Chapter 4: Pensions: Basic Model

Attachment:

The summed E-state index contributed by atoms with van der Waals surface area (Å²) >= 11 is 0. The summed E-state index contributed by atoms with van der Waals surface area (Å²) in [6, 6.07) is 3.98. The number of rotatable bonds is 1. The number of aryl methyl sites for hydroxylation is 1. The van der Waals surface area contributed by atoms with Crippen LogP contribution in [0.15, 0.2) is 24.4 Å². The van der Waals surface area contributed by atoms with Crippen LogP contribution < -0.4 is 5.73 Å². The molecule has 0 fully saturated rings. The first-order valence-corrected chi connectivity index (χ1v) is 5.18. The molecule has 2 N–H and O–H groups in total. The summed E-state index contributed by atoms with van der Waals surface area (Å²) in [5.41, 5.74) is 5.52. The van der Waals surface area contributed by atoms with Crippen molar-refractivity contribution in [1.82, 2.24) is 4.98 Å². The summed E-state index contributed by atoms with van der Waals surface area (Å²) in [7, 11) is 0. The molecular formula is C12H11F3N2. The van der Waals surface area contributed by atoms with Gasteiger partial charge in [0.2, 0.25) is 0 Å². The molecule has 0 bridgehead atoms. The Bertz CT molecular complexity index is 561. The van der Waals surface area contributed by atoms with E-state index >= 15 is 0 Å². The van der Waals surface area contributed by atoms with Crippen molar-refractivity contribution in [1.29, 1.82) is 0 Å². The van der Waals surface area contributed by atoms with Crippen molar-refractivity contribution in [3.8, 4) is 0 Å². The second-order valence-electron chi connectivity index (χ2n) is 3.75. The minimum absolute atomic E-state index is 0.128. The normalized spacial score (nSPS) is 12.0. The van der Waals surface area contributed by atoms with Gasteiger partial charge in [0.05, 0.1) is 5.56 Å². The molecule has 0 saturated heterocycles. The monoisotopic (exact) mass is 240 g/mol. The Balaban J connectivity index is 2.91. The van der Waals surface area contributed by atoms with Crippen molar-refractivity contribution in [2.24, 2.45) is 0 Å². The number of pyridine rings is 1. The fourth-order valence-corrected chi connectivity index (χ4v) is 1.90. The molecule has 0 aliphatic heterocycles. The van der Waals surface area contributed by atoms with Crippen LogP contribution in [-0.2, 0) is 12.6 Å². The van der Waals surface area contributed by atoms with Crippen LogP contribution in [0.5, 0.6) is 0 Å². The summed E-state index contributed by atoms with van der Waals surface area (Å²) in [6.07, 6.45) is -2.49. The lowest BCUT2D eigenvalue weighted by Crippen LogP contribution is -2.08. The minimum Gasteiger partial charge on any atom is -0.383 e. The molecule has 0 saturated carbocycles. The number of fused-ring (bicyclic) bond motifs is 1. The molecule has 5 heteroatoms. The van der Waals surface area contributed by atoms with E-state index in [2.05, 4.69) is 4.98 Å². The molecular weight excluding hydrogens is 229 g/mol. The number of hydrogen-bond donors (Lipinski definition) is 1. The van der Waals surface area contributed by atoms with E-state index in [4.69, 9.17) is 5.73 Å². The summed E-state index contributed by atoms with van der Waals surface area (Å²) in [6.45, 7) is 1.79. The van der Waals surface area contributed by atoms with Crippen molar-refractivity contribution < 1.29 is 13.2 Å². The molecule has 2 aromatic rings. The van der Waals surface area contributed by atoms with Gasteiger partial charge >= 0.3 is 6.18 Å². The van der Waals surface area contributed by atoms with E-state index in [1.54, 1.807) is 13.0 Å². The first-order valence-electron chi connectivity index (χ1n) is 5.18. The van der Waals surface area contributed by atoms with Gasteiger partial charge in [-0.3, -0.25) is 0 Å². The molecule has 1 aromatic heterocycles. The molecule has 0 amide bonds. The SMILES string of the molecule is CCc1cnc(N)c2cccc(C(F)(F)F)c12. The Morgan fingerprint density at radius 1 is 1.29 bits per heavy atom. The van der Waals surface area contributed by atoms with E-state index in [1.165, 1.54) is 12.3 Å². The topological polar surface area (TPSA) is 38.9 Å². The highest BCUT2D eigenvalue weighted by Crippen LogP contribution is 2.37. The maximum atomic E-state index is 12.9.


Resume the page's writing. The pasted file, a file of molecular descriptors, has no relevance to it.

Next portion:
In Chapter 1 we mentioned three principal devices for resource pooling: the family, the market and the state. How these devices work with respect to the problem of providing consumption opportunities during old age is discussed in this chapter. We focus, in particular, on the ways and means by which the state may improve the solutions provided by private arrangements. A simple model is used to clarify the basic mechanisms of old age protection. We assume that there are just four phases of life – childhood, lower middle-age, upper middle-age, and old age – each covering some 20 years. We now disregard problems related to uncertainty and assume that everyone lives through all phases of life. We assume, moreover, that earnings are given exogenously. These assumptions are relaxed in later chapters. THE ATOMISTIC MARKET To keep the analysis simple we now disregard childhood and assume that an individual’s life cycle consists of just three periods. Since everyone is assumed to live exactly three periods, population growth is determined by the increase in new entrants at the age of 20. Let this growth rate in period t be denoted gt. As before, Ni,t, iϭ1, 2, 3, denotes the number of individuals of age i during period t. From now on we set N1,t ϭ1. By assumption, individuals work during the two ﬁrst periods of the life cycle – as lower middle-aged with earnings Y1 and upper middle-aged with earnings Y2. Exogenous Rate of Interest For the moment we assume that consumption...
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